That year, Siri was indeed impressive, at least compared to other digital assistants or to people who hadn't used voice recognition since DragonDictate circa '93. The voice recognition was up there with the best people had previously seen (thanks to it basically being the best people had previously seen). Siri managed what seemed like a great leap forward by having the cloud do the heavy lifting: most of the processing is done on remote servers rather than locally, which helps both in terms of speed accuracy, and long term improvement, which we'll get to in a moment. So Siri was a short term success, but after a few weeks the initial excitement and intrigue died down and Siri use reduced down to mostly starting timers and reminding us to put the bins out.

This has been the path of digital assistants many times over, but this time, unlike many before, it seemed Siri had done just enough to make sure this time they wouldn't go away. By 2014 Google and Microsoft enter the space (with Google Now and Cortana respectively), and this year has seen news of Facebook's upcoming assistant 'M'.

Apple didn't stand still though, and between 2011 and 2015 Siri has improved considerably. Firstly, all that processing happening on remote servers was improving Siri's recognition and understanding. Secondly, Siri now has access to the current context of the device it's running on, such as the time of day, the apps running and the content on the screen. Thirdly, the iPhone 6s is over ten times faster than the iPhone 4s. Finally, on new hardware Siri is always listening.

Fast-forward four years then, and Siri is clearly the best way to carry out a whole variety of tasks on your iOS device. And so what's next? Well, this autumn Siri is making the jump to the living room with the 4th generation Apple TV. If there's an input mechanism that Siri can beat, it's an on-screen keyboard controlled by a D-pad. On the Apple TV, Apple have allowed Siri to use previous commands as context, as a way to hone a search. Think "Show me all the Woody Allen films. Just the funny ones". Siri on Apple TV is going to be huge.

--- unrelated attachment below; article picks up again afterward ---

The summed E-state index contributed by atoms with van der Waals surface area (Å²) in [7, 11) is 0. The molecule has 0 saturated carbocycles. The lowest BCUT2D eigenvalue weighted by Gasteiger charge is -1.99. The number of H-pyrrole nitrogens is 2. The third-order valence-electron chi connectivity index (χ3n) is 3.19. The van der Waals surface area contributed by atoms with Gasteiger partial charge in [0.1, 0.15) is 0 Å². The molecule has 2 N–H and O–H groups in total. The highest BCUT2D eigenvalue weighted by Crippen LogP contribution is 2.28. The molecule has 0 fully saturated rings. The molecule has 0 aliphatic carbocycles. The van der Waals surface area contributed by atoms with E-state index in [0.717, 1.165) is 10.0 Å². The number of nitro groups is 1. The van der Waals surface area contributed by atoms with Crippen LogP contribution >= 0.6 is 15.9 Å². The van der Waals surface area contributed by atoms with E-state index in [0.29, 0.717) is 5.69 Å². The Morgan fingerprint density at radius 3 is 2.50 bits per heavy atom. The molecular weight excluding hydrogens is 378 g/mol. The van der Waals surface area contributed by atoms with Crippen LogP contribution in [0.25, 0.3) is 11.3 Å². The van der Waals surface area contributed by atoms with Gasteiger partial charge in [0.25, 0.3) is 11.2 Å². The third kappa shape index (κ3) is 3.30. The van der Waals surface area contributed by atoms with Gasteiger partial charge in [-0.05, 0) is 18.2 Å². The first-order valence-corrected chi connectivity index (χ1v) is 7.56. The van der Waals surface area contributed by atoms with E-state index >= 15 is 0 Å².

The next logical step for Siri will be the Mac. OS X Mavericks brought dictation: using the same cloud based voice recognition but without full-Siri experience, you could now dicatate instead of type. Many are expecting Siri to come to the Mac platform soon, but how will Siri need to adapt on this platform that has such a different set of input methods?

I think the answer is this: Siri needs to stop being modal and start multitasking.

Siri on iOS is used in two main situations: when touch is not possible as an input mechanism, and when voice is more efficient, convenient or intuitive. Up until very recently, only the first of these really applied: there were very few cases where it was more efficient to use your voice if you were already holding an unlocked device in your hand. As of iOS 9 though, Siri is context-aware, greatly opening up the times and places voice can be the smarter input choice over touch.

One thing that doesn't seem to have changed though is the way use of Siri interrupts your flow: you stop using touch, you use voice to interact and achieve a goal, then you go back to using touch. In developer-speak, Siri acts modally. Like a settings dialog or an alert view. While Siri active you are blocked, deliberately, from interacting in any other way with your device. On iOS, currently, this doesn't matter too much: generally you will only be doing one thing at a time anyway. But with multitasking now available on the lastest iPads and the iPad Pro launching next month - which really showcases the multitasking use-cases - this modal paradigm will become a sticking point. And when Siri makes it to the Mac, it will very noticeable - I would go as far to say unworkable - if Siri blocks the UI and everything stops in its tracks while you talk. The answer is that Siri's interface needs to become modeless so that it can listen to commands as we carry on interacting the way we always do.

Imagine this: you are browsing recipes in Safari and want to save one to your recipes collection. Right now, you can say: "Hey Siri, add this to my recipes note" and the link will be appended to the end of your note entitled Recipes. While this is, let's be honest, pretty impressive, why stop there? Why should you not carry on scrolling through the website while you carry out this task? You can multitask, your touch-input methods can multitask: why not your voice input?

Another example: you're writing in a text editor on your iPad, and you remember something for later: "Hey Siri, remind me to take the recycling out when I leave the house later". But why stop the flow of writing while Siri listens and acts?

One more: first thing in the morning and you want to open a few documents that you're going to be working on, and you want to check your calendar to see what time your first interruption/meeting will be. Two actions that can be carried out with your keyboard and mouse or trackpad, or with voice: "Open the last three documents from yesterday", "What's my schedule like today?". But surely the most efficient path here would be carrying out one with your hand and the other with your voice.

If and when voice input mechanisms and the digital assistants they drive can be always on and modeless like this, we will have input multitasking. Don't underestimate how powerful this will be, and how much it will change the way we interact with our devices.

Hey Siri, can you multitask yet?